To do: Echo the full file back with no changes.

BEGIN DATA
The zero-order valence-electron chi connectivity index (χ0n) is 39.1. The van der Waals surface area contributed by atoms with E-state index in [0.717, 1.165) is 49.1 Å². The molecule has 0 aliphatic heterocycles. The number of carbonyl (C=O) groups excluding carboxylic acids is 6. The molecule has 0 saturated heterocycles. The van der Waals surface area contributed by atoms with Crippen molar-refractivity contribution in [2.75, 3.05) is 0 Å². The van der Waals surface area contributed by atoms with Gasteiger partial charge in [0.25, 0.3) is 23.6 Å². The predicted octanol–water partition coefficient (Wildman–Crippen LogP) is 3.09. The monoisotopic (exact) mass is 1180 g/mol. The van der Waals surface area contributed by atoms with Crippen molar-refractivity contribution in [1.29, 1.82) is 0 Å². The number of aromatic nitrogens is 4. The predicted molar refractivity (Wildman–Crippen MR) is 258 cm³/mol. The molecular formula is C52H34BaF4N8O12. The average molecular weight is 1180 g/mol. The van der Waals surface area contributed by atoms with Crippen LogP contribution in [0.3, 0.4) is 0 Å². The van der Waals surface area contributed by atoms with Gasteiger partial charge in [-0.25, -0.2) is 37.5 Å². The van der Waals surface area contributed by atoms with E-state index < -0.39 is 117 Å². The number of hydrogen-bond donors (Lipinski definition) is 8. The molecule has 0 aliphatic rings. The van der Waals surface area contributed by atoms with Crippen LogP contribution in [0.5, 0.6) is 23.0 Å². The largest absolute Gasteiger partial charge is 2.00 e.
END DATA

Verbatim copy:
The zero-order valence-electron chi connectivity index (χ0n) is 39.1. The van der Waals surface area contributed by atoms with E-state index in [0.717, 1.165) is 49.1 Å². The molecule has 0 aliphatic heterocycles. The number of carbonyl (C=O) groups excluding carboxylic acids is 6. The molecule has 0 saturated heterocycles. The van der Waals surface area contributed by atoms with Crippen molar-refractivity contribution in [2.75, 3.05) is 0 Å². The van der Waals surface area contributed by atoms with Gasteiger partial charge in [0.25, 0.3) is 23.6 Å². The predicted octanol–water partition coefficient (Wildman–Crippen LogP) is 3.09. The monoisotopic (exact) mass is 1180 g/mol. The van der Waals surface area contributed by atoms with Crippen molar-refractivity contribution in [1.29, 1.82) is 0 Å². The number of aromatic nitrogens is 4. The predicted molar refractivity (Wildman–Crippen MR) is 258 cm³/mol. The molecular formula is C52H34BaF4N8O12. The average molecular weight is 1180 g/mol. The van der Waals surface area contributed by atoms with Crippen LogP contribution in [0.3, 0.4) is 0 Å². The van der Waals surface area contributed by atoms with Gasteiger partial charge in [-0.25, -0.2) is 37.5 Å². The van der Waals surface area contributed by atoms with E-state index < -0.39 is 117 Å². The number of hydrogen-bond donors (Lipinski definition) is 8. The molecule has 0 aliphatic rings. The van der Waals surface area contributed by atoms with Crippen LogP contribution in [0.5, 0.6) is 23.0 Å². The largest absolute Gasteiger partial charge is 2.00 e.